On Feb. 4, the Mount Rainier Nordic Patrol was making it rounds on the slopes near Paradise when they found a skier who’d lost his way.
The skier was in a drainage trying to make his way back to the Paradise parking lot. The volunteers offered help and pointed him in the right direction.
This is not an uncommon occurrence, said Jeff Gardner, patrol supervisor. He estimates the patrol helps two to three parties (some as large as eight people) who are off-course each weekend at Mount Rainier National Park.
“When whiteout conditions come in, a lot of people don’t have a map or compass or GPS,” Gardner said. “The Nordic patrol carries those things so they can help if they come across people who need help.”
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The 45-person volunteer unit also sets route signs for established routes, and they help in search and rescue situations.
This winter is Gardner’s third as the patrol’s supervisor. He says he has a strong team but is always looking for volunteers.
Volunteers commit to preseason training and to work at least four days each winter. About two-thirds of the patrol is on skis, and the rest are on snowshoes, Gardner said.
We caught up with Gardner, 41, Monday, when the park was closed because of snow. He took a few minutes to field some questions about the Nordic patrol and winter safety.
Q: What do the volunteers typically do?
A: We have three main routes that keep people out of known avalanche terrain. A lot of visitors are unaware that shortly out of the parking lot they can be in avalanche terrain, so these routes help people bypass that terrain and give them a place to go. … There are signs for each of those routes. Each week we might have to go reset the poles so we don’t lose them to too much snow.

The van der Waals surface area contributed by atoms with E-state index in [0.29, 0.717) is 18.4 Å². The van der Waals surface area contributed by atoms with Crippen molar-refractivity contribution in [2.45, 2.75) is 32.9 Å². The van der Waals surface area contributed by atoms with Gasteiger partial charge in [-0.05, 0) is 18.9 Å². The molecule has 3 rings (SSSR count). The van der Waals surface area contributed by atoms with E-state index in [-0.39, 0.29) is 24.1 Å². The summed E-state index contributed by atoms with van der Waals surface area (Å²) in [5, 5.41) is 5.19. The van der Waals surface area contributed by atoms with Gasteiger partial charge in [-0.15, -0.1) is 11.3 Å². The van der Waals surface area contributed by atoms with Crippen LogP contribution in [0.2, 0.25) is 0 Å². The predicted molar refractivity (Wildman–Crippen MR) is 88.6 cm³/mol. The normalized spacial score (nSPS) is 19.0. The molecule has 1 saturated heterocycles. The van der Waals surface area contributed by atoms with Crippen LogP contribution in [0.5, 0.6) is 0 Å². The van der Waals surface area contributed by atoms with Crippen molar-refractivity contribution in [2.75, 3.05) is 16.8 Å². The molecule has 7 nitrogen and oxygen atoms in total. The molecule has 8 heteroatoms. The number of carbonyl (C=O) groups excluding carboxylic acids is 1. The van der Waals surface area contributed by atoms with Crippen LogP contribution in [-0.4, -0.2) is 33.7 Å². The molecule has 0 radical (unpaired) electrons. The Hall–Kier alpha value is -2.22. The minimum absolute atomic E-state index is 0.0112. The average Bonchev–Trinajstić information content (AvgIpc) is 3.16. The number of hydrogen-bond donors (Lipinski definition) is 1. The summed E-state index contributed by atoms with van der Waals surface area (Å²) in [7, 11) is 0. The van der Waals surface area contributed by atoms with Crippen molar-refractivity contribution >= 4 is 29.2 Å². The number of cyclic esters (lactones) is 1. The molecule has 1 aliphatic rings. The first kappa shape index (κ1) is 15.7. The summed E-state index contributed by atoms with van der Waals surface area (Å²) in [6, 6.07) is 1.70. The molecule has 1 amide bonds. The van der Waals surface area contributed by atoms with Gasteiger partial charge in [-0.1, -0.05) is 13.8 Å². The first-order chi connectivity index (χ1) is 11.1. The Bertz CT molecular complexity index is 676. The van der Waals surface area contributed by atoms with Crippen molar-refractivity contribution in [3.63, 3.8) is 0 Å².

After that, we do what’s called preventative search and rescue. They go to where they are going to increase their chances of running into visitors. They talk to people and see where they are going. They offer a map and see if they are wearing the right gear for this environment. No cotton, and they are wearing boots and snowshoes. They try to give them an idea of what they are dealing with.
Then the rest of the time they can go to other spots where, if there is a search and rescue, they will be an asset.
Q: What are the most telltale signs a visitor isn’t prepared?
A: Clothing. You might have a day where you should have a hard-shell layer, and you see people who have jeans and sweaters and nothing to prevent them from getting soaked. Or it’s really windy, and they don’t have something to keep the wind out. Or they don’t have headgear. Or people try to walk without snowshoes or skis.
Q: In addition to dressing correctly, what would you like every visitor to do in terms of safety?
A: I think map, compass and GPS is really a big one.
Q: Where are people most likely to accidentally wander into avalanche terrain?
A: Narada Falls. That hill by the restrooms, the trail will take you up away from the avalanche slope. But a lot of people go directly up to the road, and that’s all avalanche slope. And on the Paradise Valley Road at the slopes at the base of Mazama Ridge.
Q: What about deep snow immersion issues?
A: The tree well issue hasn’t been a big one for us. A lot of people aren’t skiing and going off into areas with tree wells like at a ski resort. Our issue is a lot of times people won’t check the weather for the day. They may see the mountain and think it looks great. They aren’t quite aware of how much snow there is and that all this snow causes higher avalanche possibilities.
If they aren’t skiers they might not think to check NWAC (Northwest Avalanche Center). You don’t need to know anything about avalanches to go to the Northwest Avalanche Center page and get a basic feel. It will show you the color for the area. If it’s orange (considerable), red (high) or black (extreme), it’s not really worth coming to the park. It also means the road crews are working hard to clear the avalanche paths that cross the roads.
If it’s yellow (moderate) and green (low), it’s better.